The early pandemic gave us a number of unusual TV blockbusters. With nearly everyone stuck at home and desperate for something to do, we eagerly turned to shows like Tiger King and The Last Dance for entertainment and distraction as the world outside our homes threatened to collapse. It all made for an odd kind of throwback from our own streaming-dominated present to an earlier point in television history when everyone watched basically the same thing. It meant that Nielsen ratings were considerably beefier back then, since there were a limited number of shows on a small selection of channels and, barring tech like VHS tapes and TiVo, you simply watched what was on at a given time.
The upshot of this restricted set-up was the joy of a shared viewing experience. Sure, there have been a few watercooler shows in recent years (Game of Thrones being the obvious example that comes to mind). But, generally speaking, we’ve all been off working through our own lists of shows solo, only to occasionally bump into another fan of a given programme who is as eager to discuss a particular favourite character or agonising subplot.
It feels appropriate, then, in our communal bit of throwback binging, that so many of us have been turning to The Sopranos. It’s a show that hails from a pre-streaming era, but one that equally seemed to kick off a new chapter in TV history, in which the names of subsequent heavyweights like Breaking Bad, Mad Men, and various hits by the nascent streaming giants would also be written.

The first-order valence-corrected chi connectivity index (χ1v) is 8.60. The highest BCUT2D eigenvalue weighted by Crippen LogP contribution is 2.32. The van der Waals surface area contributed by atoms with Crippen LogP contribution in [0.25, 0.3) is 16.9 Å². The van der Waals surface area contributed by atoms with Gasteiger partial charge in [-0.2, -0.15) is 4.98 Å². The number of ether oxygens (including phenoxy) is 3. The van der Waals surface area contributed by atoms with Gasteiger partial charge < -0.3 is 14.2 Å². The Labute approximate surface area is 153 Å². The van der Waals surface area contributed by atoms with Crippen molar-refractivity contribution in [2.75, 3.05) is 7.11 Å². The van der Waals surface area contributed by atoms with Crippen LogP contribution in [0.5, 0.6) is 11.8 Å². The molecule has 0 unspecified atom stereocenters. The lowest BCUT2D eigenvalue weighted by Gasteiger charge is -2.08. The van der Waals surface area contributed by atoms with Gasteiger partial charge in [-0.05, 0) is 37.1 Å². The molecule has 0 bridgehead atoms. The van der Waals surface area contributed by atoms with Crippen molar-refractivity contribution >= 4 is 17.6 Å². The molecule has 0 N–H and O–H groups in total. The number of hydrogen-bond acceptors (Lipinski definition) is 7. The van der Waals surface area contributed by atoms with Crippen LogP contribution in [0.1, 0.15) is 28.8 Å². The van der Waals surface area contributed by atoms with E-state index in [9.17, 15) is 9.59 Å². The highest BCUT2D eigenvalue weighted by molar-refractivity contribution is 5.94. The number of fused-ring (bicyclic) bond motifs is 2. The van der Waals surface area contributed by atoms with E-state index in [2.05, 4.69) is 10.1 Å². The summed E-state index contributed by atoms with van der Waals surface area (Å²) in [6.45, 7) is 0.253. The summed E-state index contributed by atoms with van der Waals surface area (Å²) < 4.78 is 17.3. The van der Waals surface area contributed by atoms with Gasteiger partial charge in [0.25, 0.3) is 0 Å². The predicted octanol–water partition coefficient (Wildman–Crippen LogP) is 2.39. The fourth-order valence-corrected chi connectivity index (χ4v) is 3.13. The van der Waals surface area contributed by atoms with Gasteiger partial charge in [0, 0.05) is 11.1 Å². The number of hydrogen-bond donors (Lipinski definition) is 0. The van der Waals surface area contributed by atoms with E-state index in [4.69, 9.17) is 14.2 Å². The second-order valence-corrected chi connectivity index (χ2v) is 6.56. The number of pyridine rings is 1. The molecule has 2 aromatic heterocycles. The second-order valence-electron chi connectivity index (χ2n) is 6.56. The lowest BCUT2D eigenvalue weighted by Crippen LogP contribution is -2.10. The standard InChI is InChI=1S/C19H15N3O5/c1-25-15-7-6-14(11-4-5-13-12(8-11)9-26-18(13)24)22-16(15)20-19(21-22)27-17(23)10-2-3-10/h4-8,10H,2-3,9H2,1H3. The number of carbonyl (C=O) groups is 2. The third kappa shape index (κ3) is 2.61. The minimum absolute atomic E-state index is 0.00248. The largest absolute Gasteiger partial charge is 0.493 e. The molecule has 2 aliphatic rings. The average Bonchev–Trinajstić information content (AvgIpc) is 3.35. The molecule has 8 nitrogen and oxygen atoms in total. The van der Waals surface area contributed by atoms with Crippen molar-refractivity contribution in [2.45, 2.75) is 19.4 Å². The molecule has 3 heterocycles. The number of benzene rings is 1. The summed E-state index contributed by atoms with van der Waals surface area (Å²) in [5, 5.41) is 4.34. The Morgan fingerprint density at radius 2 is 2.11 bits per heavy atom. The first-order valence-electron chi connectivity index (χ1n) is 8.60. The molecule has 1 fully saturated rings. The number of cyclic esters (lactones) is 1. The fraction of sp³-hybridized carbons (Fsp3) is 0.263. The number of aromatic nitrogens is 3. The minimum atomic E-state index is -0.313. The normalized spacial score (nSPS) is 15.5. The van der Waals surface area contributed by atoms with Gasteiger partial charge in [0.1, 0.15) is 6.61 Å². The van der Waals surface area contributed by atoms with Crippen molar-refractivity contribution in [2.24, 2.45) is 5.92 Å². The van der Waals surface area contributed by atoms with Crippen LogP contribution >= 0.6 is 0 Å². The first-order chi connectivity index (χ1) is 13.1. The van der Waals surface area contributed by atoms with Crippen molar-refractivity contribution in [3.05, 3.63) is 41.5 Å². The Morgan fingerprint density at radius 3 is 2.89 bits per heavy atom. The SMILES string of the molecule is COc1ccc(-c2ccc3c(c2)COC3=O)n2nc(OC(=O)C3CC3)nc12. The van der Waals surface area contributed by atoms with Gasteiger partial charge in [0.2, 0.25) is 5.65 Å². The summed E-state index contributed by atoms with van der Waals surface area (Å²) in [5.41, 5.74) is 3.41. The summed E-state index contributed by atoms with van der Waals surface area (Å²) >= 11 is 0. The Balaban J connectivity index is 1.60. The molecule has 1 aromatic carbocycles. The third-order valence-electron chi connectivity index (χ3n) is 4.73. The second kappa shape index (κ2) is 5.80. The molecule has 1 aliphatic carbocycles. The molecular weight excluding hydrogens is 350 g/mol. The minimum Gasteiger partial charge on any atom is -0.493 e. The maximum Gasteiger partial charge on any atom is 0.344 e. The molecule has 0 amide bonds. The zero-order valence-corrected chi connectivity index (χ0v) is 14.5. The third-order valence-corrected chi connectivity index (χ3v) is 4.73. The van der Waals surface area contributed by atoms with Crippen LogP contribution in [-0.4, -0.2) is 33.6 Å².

As I write this, on a typically rainy August day in Edinburgh, I’m aware that we’re beginning to reach the crest of summer and will soon tumble headlong down the leafy hillside of autumn. And while I find myself checking the weather constantly in search of what might be the last unambiguously sunny day of the season, there’s no denying that colder weather will soon be upon us. In the spirit of summer’s last gasp, when considering what to write about this week, various white-hued garments kept presenting themselves. This is the final week before American Labour Day, after all, that oft-touted and rarely heeded marker of the sartorial seasons, before which summer style is fair game but after which wearing white is strictly verboten — supposedly.
It was in this spirit that I started thinking about white socks. Talk about things verboten. Regardless of the season, white socks tend to raise an eyebrow in certain company. Or at least they used to. The more I thought about it, the more it seemed to me that white socks are a perfect symbol for the current menswear moment.
If ever there were an unlikely success story in footwear, it would be that of Birkenstocks. If the Birkin bag represents the high point of desirability in fashion, the Birkenstock is regularly cast as its nadir (Although, a sense of irony and some very deep pockets did recently spawn the ultimate high/low fashion mashup: a pair of Birkenstocks made of Birkin bags).
It’s the look that puts some people off, of course. But try on a pair and it’s hard not to be won over by their comfort and support. Unsurprisingly, they’ve done exceptionally well recently in the work-from-home world. Plus, there are those who love the aesthetic, all of which has been enough to make Birkenstocks a perpetual shoo-in for hot summer trends. Whether thanks to Kate Moss in 1990 or Kendall Jenner 2020, squares and fashionistas alike have been perennially enthralled by the world’s most famous sandal-maker.